Well, he’s got something that a lot of people don’t have, and that is multifamily experience. So I would say a lot of people would look at his portfolio and say, “Hey, he’s got my dream life. He’s got my dream portfolio. I would do anything to work with this person.” I might consider opening up the conversation of just finding a partner, finding a partner that wants to learn what he’s doing and maybe he can guide that partner in the purchase, maybe put a little bit of capital in the game so he’s got some skin in the game.
But maybe work out a sweat equity versus capital type of thing and work with a partner/investor, because it sounds like he doesn’t want to do the other three things. Ultimately, I would say the three things he doesn’t want to do are all things that are necessary to continue to scale. So he either has to make a compromise on that side or be willing to split equity with somebody else and move into the partnership investor type of scenario. What do you think?

David Greene:
I love that you gave the practical approach because I really wanted to give the philosophical/mindset approach and now I get to. This is really one of the huge motivations for why I wrote the new book Pillars of Wealth because this problem is a frequent one that we get in real estate investing. For the last 10 years, largely it’s been the hottest market that real estate has ever had. And so the strategies that we would recommend were just scale, scale, scale. Pull equity out of stuff you did before.
Reinvest it into new stuff. Of course, you could have lost, but the odds of losing were so much smaller because the value of property was going up. The rents every year were going up. Rates were only going down. I mean, you had every single tailwind that you could possibly get, making it so that being aggressive was in your favor. It’s not a market where being aggressive is in your favor as much. That does not mean, should I buy real estate or should I not buy real estate? It’s not a polarizing thing.
It’s a spectrum. It’s just harder to buy real estate. So you should buy, but just be more careful. And what I don’t like about this is he’s giving up a sure thing for something that’s much less likely to be a sure thing. In Pillars I talk about you need a three pillared approach to building wealth. One of those pillars is investing, of which we talk about real estate investing. So I don’t really need to bring that up because everybody listening to this already gets it.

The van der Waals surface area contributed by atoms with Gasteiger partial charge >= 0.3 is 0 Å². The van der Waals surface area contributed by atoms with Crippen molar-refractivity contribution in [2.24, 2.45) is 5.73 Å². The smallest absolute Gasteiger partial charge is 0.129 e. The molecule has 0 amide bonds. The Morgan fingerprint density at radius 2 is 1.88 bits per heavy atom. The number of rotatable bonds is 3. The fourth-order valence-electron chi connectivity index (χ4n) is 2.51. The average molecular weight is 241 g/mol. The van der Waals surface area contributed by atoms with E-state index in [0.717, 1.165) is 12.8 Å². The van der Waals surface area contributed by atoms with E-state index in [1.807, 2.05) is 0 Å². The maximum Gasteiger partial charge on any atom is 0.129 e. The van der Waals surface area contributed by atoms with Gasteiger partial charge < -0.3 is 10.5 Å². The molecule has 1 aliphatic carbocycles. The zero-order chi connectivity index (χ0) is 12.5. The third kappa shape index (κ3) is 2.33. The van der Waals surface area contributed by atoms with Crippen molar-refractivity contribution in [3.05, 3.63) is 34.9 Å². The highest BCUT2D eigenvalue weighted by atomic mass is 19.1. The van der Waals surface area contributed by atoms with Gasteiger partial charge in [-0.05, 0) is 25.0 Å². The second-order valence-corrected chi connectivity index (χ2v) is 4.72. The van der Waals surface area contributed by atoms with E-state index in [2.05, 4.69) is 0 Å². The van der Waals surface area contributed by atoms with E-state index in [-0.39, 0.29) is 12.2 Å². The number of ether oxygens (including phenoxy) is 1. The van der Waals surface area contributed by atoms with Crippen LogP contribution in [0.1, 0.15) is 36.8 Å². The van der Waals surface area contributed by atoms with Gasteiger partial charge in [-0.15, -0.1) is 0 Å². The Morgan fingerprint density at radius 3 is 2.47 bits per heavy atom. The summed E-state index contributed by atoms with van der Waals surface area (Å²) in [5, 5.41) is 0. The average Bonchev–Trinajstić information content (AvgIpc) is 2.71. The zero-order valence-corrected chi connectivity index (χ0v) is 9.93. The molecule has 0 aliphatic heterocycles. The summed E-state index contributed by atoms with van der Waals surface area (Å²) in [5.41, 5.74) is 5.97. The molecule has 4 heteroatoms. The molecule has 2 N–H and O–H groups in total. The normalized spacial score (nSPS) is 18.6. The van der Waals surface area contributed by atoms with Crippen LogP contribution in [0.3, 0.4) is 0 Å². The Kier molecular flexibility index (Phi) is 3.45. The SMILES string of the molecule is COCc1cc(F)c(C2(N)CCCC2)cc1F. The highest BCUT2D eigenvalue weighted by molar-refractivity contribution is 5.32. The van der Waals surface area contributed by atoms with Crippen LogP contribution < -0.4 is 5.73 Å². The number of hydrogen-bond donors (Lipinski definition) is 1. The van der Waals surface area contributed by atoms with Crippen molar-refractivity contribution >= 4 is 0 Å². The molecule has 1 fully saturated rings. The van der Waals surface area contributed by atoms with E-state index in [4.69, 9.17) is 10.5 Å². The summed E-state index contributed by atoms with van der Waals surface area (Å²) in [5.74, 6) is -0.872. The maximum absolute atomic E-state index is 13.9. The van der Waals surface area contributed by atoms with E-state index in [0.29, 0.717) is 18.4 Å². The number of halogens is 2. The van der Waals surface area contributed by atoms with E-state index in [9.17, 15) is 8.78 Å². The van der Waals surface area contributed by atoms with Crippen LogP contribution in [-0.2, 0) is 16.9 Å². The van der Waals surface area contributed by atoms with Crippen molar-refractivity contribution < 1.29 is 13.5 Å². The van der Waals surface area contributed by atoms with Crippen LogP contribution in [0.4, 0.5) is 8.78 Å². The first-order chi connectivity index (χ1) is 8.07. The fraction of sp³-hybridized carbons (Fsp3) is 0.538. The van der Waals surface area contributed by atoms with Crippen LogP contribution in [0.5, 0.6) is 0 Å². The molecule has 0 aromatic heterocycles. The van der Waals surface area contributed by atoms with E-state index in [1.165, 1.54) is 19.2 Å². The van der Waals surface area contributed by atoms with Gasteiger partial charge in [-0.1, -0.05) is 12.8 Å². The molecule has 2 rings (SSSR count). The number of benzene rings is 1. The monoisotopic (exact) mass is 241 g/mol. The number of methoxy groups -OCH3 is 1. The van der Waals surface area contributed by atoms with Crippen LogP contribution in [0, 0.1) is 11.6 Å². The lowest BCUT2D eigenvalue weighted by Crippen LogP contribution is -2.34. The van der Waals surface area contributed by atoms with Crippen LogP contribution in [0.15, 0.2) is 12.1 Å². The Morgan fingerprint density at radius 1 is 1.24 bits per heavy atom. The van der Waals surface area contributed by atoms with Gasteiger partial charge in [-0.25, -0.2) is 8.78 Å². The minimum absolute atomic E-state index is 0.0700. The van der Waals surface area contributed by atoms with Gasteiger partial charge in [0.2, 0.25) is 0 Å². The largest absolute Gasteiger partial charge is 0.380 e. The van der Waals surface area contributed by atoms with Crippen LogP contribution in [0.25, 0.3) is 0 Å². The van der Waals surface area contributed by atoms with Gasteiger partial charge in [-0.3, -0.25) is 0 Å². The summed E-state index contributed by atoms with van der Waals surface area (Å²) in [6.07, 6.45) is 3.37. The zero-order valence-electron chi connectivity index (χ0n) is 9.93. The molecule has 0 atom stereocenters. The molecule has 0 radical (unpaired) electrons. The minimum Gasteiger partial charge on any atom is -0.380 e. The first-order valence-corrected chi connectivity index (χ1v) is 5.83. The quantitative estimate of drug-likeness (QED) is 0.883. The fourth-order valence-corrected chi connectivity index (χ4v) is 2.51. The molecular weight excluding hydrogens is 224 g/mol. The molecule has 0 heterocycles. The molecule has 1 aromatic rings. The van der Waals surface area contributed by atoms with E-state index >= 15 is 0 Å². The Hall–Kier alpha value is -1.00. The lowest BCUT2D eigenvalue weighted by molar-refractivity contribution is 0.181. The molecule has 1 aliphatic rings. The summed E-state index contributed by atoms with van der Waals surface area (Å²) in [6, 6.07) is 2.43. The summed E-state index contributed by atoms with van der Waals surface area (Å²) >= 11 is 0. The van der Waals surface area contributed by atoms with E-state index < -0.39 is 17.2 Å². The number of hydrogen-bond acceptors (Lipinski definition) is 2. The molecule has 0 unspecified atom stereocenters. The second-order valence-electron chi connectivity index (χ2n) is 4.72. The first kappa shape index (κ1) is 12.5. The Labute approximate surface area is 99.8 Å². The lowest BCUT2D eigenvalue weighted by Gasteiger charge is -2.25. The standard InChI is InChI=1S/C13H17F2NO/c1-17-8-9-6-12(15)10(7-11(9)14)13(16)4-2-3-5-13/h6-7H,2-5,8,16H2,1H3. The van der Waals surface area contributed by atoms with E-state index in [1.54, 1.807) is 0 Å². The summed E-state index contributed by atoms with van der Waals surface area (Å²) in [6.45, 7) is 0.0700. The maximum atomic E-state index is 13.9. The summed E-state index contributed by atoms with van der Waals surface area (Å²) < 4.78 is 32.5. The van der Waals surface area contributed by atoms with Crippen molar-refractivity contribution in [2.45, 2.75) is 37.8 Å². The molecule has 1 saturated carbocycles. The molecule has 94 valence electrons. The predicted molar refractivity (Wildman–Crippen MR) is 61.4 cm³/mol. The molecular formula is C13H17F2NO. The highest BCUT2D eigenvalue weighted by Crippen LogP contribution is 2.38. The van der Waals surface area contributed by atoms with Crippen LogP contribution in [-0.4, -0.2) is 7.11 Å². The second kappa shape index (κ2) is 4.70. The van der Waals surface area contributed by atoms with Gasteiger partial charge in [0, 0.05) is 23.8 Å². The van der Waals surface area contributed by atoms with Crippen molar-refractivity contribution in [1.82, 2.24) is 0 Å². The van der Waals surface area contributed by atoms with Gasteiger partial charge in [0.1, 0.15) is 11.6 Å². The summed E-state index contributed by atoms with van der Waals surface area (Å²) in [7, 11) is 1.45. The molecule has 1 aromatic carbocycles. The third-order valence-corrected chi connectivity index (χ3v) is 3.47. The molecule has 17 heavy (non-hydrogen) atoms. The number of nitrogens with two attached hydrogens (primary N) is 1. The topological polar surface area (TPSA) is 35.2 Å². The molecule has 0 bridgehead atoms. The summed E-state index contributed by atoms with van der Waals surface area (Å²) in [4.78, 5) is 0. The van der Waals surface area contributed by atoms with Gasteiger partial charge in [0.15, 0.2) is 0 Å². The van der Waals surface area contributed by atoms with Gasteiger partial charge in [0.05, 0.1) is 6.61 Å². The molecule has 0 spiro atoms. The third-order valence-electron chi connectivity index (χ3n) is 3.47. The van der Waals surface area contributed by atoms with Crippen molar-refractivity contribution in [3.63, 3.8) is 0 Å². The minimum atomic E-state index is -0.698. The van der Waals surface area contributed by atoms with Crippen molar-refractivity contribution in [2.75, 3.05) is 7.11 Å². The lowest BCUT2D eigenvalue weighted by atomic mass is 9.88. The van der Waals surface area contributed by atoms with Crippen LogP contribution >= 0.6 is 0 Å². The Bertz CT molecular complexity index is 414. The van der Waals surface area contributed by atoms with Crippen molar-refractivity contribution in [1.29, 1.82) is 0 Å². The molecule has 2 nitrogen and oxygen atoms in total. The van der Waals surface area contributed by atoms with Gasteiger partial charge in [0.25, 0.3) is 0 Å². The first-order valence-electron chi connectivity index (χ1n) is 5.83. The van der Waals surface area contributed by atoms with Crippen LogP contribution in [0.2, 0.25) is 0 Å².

There’s other people in the financial independence, retire early space or maybe the business space, the people that are listening to Alex Hormozi, they want to make a ton of money, they need to hear about real estate investing. They don’t realize it’s a pillar. Our audience knows. Our audience needs to hear about the other two pillars, the art and skill of saving money and the art and skill of making money. And what I really like to see from JR here is to let the frustration that it’s hard to buy more real estate become the fuel or the carrot that causes him to make some different life changes.
Can JR make some cuts in his own budget? Can he budget money a little bit better and save more? Can JR maybe pivot a little bit here? Your favorite word there.

Rob Abasolo:
Pivot.

David Greene:
Pivot. Start a business, work some more overtime, get a raise, get a second job. Just take some risks in his financial life where he gets out of the W-2 cage and gets into the 1099 free-range, right? That is something I’d like to see a lot more people do Instagram they want to improve their financial position. I want them to keep investing in real estate. I want you to get away from only investing in real estate.
The healthiest investors I know make money, save money, and invest the difference. And this question seems to be geared around, how do I scale without saving more money or making more money, and that’s what makes me nervous. What do you think about that, Rob?

Rob Abasolo: